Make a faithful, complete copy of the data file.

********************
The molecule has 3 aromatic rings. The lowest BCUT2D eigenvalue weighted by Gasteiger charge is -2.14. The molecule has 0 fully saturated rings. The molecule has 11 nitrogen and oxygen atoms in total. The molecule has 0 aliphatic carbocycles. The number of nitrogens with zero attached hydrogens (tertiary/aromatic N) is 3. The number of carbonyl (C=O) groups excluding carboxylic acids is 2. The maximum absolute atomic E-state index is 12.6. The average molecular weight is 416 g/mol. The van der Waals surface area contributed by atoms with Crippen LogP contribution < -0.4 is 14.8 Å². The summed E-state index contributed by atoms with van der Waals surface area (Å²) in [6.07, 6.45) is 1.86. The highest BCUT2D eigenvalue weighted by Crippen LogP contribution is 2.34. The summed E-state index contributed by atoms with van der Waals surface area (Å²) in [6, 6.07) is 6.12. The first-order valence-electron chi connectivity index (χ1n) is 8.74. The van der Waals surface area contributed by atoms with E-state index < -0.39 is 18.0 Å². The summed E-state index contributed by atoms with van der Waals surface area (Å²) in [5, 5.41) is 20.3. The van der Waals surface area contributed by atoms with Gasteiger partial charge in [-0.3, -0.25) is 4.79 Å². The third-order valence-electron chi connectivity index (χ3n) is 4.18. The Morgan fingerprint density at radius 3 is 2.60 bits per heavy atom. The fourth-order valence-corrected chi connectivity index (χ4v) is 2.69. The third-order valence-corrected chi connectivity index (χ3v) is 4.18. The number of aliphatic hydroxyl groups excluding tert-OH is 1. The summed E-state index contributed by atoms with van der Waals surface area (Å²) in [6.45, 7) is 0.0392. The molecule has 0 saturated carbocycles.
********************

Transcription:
The molecule has 3 aromatic rings. The lowest BCUT2D eigenvalue weighted by Gasteiger charge is -2.14. The molecule has 0 fully saturated rings. The molecule has 11 nitrogen and oxygen atoms in total. The molecule has 0 aliphatic carbocycles. The number of nitrogens with zero attached hydrogens (tertiary/aromatic N) is 3. The number of carbonyl (C=O) groups excluding carboxylic acids is 2. The maximum absolute atomic E-state index is 12.6. The average molecular weight is 416 g/mol. The van der Waals surface area contributed by atoms with Crippen LogP contribution < -0.4 is 14.8 Å². The summed E-state index contributed by atoms with van der Waals surface area (Å²) in [6.07, 6.45) is 1.86. The highest BCUT2D eigenvalue weighted by Crippen LogP contribution is 2.34. The summed E-state index contributed by atoms with van der Waals surface area (Å²) in [6, 6.07) is 6.12. The first-order valence-electron chi connectivity index (χ1n) is 8.74. The van der Waals surface area contributed by atoms with E-state index < -0.39 is 18.0 Å². The summed E-state index contributed by atoms with van der Waals surface area (Å²) in [5, 5.41) is 20.3. The van der Waals surface area contributed by atoms with Gasteiger partial charge in [-0.3, -0.25) is 4.79 Å². The third-order valence-electron chi connectivity index (χ3n) is 4.18. The Morgan fingerprint density at radius 3 is 2.60 bits per heavy atom. The fourth-order valence-corrected chi connectivity index (χ4v) is 2.69. The third-order valence-corrected chi connectivity index (χ3v) is 4.18. The number of aliphatic hydroxyl groups excluding tert-OH is 1. The summed E-state index contributed by atoms with van der Waals surface area (Å²) in [6.45, 7) is 0.0392. The molecule has 0 saturated carbocycles.